Genesee County, New York In 1998, the proposed real estate transfer tax was approved by voter referendum in all five towns as a way to raise money for the protection of farmland and other resources. The money raised in each town through tax revenues will be used to purchase development rights on farmland, as well as protect other environmentally sensitive or historic properties. New York state approval will be required before local communities can increase the real estate transfer tax. Land Installment Purchase Obligations -In 1996, New York authorized municipalities to issue a new funding mechanism called land installment purchase obligations. The legislation was designed to make it less expensive for municipalities to acquire development rights to farmland and other open spaces. This new debt instrument, under the state local finance law, can give important tax advantages to the seller of development rights, including the benefits of installment payments and tax-free interest. The land installment purchase obligation is considered municipal debt and will be backed by the issuing municipality. Subsequently, the bond owner has the right to insist on payment from the municipality, even if property taxes must be raised to do so. This new financing mechanism has yet to be implemented, as several technical issues must be resolved before communities can explore this funding option. Public/Private Partnerships - Many municipalities have successfully used partnerships with private organizations to facilitate their PDR programs. In some areas, local land trusts, once formed primarily by conservationists concerned about vanishing habitat and open space, have formed to tackle the challenges of preserving farmland. A private land trust can contribute greatly to the overall bottom line of a project, and land trusts often have the available staff or needed experience that municipalities may lack. For example, a land trust may play a key role in assembling PDR applications, holding, monitoring and enforcing easements, managing the PDR program, or providing a portion of the local match as in-kind credit or in cash. In addition, land trust involvement may increase the incentive for farmer participation, since landowners who donate an easement or a portion of their property to a nonprofit land trust may receive a federal tax deduction, thus offsetting some of their capital gains tax liability. STEWARDSHIP AND MONITORING Landowners can donate or sell agricultural conservation easements to the state, a municipality or a qualified nonprofit conservation organization. The agency or organization that acquires the restriction does not obtain the right to build on or develop the land, but only the right and responsibility to prevent non-farm development. Though the New York State Agricultural and Farmland Protection Program provides funding to purchase development rights to farmland, New York State Department of Agriculture & Markets does not hold easements. The holder of an easement is obligated to monitor the land involved and uphold and enforce the terms of the agreement. 28 Agriculture and Community Development Services, Inc.

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    Table of Contents Introduction 2 Me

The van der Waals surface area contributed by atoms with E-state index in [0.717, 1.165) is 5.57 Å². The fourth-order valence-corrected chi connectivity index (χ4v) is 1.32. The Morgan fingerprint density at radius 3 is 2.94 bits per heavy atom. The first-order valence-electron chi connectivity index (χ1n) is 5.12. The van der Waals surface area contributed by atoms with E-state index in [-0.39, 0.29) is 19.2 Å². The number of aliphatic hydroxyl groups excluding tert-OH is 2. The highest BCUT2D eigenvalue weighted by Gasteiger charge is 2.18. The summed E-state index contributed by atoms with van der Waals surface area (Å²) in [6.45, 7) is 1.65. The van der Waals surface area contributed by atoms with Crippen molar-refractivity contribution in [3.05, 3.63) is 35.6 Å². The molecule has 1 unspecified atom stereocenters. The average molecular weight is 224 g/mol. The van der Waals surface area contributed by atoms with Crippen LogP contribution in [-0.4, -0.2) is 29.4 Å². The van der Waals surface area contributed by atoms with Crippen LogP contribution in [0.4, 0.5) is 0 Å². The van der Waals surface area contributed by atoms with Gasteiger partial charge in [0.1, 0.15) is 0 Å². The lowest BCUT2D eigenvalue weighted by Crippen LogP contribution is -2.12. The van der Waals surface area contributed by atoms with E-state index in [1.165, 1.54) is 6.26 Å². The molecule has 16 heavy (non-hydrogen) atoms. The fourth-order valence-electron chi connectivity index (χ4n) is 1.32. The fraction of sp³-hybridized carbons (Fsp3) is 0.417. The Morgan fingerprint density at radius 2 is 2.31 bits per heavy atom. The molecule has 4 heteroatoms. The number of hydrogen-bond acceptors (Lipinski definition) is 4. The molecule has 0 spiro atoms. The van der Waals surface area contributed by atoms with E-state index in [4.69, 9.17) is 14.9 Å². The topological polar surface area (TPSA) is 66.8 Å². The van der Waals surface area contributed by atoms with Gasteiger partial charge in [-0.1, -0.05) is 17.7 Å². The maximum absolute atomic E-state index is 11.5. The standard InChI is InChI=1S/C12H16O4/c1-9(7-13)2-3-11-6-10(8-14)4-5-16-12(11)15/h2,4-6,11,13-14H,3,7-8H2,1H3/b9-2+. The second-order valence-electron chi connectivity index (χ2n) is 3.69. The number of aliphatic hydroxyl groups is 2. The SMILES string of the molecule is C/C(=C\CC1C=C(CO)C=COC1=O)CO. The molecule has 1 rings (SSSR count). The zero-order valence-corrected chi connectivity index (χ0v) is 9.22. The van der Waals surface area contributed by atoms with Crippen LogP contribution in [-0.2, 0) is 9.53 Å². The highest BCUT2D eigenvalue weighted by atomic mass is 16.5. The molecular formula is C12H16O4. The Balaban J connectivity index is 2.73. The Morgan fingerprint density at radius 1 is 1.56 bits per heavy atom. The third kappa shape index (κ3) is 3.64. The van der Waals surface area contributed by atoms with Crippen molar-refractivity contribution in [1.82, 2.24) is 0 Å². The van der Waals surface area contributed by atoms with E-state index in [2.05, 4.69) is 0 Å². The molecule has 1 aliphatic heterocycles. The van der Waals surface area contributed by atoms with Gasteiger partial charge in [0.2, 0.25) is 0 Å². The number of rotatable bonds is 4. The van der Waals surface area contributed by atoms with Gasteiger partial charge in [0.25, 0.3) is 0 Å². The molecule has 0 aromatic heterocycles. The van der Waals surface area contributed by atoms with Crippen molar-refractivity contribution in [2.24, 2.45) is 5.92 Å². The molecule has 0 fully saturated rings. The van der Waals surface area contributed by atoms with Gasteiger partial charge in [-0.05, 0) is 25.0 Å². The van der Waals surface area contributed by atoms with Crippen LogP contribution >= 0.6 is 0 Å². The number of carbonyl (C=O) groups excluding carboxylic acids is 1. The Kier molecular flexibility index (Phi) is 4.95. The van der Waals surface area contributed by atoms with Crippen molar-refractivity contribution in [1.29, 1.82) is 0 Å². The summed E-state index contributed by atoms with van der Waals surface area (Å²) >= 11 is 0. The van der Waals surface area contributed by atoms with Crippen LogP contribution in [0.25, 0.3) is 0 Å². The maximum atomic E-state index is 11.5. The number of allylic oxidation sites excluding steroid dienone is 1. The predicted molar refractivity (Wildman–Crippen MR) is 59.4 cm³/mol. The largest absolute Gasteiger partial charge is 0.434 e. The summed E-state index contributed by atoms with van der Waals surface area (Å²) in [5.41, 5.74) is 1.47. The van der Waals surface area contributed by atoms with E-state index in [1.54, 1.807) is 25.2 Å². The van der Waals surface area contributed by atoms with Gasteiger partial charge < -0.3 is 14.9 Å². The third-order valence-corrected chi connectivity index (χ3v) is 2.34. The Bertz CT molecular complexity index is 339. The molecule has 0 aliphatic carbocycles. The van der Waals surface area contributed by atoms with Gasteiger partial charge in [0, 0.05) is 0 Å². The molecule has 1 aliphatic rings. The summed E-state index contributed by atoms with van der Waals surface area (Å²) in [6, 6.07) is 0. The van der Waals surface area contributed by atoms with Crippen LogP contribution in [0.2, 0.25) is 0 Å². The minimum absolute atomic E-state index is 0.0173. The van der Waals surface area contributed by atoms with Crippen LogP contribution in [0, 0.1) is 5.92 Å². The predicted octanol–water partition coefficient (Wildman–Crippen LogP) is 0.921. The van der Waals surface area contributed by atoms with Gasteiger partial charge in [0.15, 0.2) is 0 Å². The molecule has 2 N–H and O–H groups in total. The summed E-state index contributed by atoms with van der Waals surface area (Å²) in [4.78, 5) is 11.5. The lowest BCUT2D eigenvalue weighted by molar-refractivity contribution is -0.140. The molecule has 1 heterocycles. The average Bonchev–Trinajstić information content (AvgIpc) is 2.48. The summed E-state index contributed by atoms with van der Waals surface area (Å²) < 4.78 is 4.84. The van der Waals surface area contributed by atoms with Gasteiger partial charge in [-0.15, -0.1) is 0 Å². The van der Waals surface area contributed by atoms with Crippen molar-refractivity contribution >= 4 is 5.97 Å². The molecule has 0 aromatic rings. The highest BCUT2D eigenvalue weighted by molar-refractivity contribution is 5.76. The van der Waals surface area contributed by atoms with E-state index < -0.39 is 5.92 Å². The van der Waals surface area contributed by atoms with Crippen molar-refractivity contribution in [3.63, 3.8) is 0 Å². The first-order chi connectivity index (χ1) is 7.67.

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    Methods The methods used to prepare

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    Summary (continued) As Genesee Coun

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    Genesee County Gross Farm Sales Reb

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    Dairy and Cattle Sales Fuel Growth

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    Genesee County Farm Expenses Grow M

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    Farm Income Strength Keeps Farmers

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    Real Farm Real Estate Values Slide

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    Farm Cropland Falls Modestly in Gen

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    Dairy Farm Numbers Plummet. Number

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    Dairy Farm Size Expands in Genesee

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    Traditional Crops - Harvested Acrea

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    Specialty Crops - A Few Crops Domin

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    Specialty Crops - Greenhouse Produc

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    Number of Firms 30 25 20 15 10 Grow

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    Genesee County Farming Sectors’ O

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    Farming Sector Employment for Genes

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    Farm Output Multipliers for Genesee

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    Expenditures by the Vegetable Farm

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    Appendix: IMPLAN Analysis and Resul

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    Genesee County: Agricultural Develo

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    APPENDIX B: Project Contact List Ma

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    APPENDIX C: AGRICULTURAL DEVELOPMEN

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    Genesee County: Town of Byron Cost

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    Fire District 1 46,500.00 41,850.00

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    EMPLOYEES State Retirement 500.00 7

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    Town of Byron Revenues 2000 Revenue

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    APPENDIX C: SWOT ANALYSIS Stable La

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    Sweetland Road Sumner Road Orleans